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Pandemic Strategies: Vaccinating Children First When Vaccines Limited


Keiji Fukuda
Keiji Fukuda

June 17, 2009 By

Photo: Keiji Fukuda, acting WHO assistant director-general. (WHO)

The World Health Organization has continued to monitor the spread of H1N1, in part so that it can issue guidance on the production of pandemic flu vaccines in the near future.

Work under way on candidate viruses will continue until the end of June or July, after which drug companies can start developing and testing H1N1 vaccines, says acting WHO assistant director-general Keiji Fukuda.

According to a recent report by Reuters, the WHO expects to make recommendations about the best balance between H1N1 and seasonal flu vaccine-making "sometime during the summer," Fukuda said.

Pharmaceutical companies reportedly have also stepped up production of vaccines effective against this particular strain of the virus. However, if the spread of the disease increases significantly in the autumn, as some scientists predict, it is unlikely that supplies of the new vaccine will be sufficient to vaccinate entire populations.

Targeting children may be an effective use of limited supplies of flu vaccine, according to research funded by the Wellcome Trust and the EU. In the research published in the journal Epidemiology and Infection, Dr. Thomas House and Professor Matt Keeling from the University of Warwick have used computer modelling to predict the spread of pandemic influenza and to look at ways of controlling it effectively, particularly where supplies of vaccine are not sufficient for universal coverage.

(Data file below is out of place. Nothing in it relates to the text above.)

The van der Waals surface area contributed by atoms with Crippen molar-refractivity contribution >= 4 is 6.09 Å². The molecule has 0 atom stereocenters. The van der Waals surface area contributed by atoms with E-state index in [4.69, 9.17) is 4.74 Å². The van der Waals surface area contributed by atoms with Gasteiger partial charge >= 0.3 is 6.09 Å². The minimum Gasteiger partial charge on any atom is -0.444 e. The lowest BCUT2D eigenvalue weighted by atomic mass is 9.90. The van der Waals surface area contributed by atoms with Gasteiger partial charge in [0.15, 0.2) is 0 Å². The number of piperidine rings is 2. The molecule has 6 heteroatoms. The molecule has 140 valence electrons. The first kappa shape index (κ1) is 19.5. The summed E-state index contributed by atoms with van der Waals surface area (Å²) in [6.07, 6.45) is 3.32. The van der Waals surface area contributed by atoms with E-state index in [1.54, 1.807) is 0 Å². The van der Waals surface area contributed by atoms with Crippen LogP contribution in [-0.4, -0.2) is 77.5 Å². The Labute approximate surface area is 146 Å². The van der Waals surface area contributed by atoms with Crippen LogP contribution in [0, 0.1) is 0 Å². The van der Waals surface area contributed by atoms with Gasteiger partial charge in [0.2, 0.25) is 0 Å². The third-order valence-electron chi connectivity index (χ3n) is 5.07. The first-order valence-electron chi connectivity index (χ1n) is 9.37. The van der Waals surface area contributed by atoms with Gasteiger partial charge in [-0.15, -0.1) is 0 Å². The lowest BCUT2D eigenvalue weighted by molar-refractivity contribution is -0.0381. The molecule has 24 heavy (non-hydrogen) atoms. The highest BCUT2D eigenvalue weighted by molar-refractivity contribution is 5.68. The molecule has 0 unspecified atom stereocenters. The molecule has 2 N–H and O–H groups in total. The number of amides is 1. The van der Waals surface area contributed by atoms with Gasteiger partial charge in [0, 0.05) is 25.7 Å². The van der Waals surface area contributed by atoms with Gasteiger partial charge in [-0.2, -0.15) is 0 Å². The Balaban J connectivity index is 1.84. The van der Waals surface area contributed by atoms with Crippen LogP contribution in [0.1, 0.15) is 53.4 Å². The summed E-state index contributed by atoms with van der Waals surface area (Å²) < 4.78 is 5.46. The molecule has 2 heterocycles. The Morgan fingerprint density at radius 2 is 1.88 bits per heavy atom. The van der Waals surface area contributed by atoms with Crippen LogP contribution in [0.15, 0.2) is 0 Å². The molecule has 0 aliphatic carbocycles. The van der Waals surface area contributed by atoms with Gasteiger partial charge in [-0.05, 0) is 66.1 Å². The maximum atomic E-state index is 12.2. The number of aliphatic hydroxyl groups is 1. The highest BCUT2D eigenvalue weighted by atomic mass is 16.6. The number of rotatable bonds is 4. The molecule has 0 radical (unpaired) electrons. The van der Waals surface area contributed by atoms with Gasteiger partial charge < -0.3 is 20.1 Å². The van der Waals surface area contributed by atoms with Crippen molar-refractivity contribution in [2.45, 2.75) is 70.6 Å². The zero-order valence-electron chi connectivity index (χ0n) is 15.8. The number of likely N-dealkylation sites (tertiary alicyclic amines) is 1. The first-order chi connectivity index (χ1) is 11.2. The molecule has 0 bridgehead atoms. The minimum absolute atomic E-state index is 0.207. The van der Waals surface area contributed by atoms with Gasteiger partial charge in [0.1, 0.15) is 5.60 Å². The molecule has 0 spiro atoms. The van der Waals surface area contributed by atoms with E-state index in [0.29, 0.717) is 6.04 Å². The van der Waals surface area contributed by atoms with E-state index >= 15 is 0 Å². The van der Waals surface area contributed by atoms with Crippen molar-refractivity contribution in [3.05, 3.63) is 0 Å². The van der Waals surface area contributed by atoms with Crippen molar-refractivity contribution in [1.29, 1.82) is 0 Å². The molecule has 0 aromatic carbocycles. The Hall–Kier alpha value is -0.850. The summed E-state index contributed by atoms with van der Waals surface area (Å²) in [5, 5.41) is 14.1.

The two researchers showed that, as might be expected, the disease is likely to spread fastest in densely-populated conurbations, suggesting that these should be priority areas for tackling the spread. However, they showed that vaccinating entire households at random was an inefficient use of resources; instead, vaccinating key individuals offered sufficient protection to others in their household.

Although a simplification of the complex reality of pandemic flu transmission, the researchers believe their model provides a robust argument for vaccinating children according to a news release.

"Our models suggest that the larger the household - which in most cases means the more children living at home - the more likely the infection is to spread," says Professor Keeling. "This doesn't mean that everyone in the household needs to be vaccinated, but suggests that vaccination programmes for children might help control a potential pandemic."

The researchers argue that targeting children for vaccination would not only help protect those at greatest risk of exposure to the virus, but would also offer protection to unvaccinated adults. This so-called "herd immunity" effect would mean that significantly less vaccine would be necessary to help control the spread of the virus than if it were offered to everyone.

"Given that children are generally at particular risk from the disease, we believe that vaccination programs for the young can be justified," says Dr House. "Although not sufficient to prevent a pandemic in themselves, such steps may support other control measures such as social distancing, antiviral drugs or quarantine."

In every city the researchers studied, households are seen to play a key role in the transmission of close-contact diseases like influenza, Dr. House noted.

 


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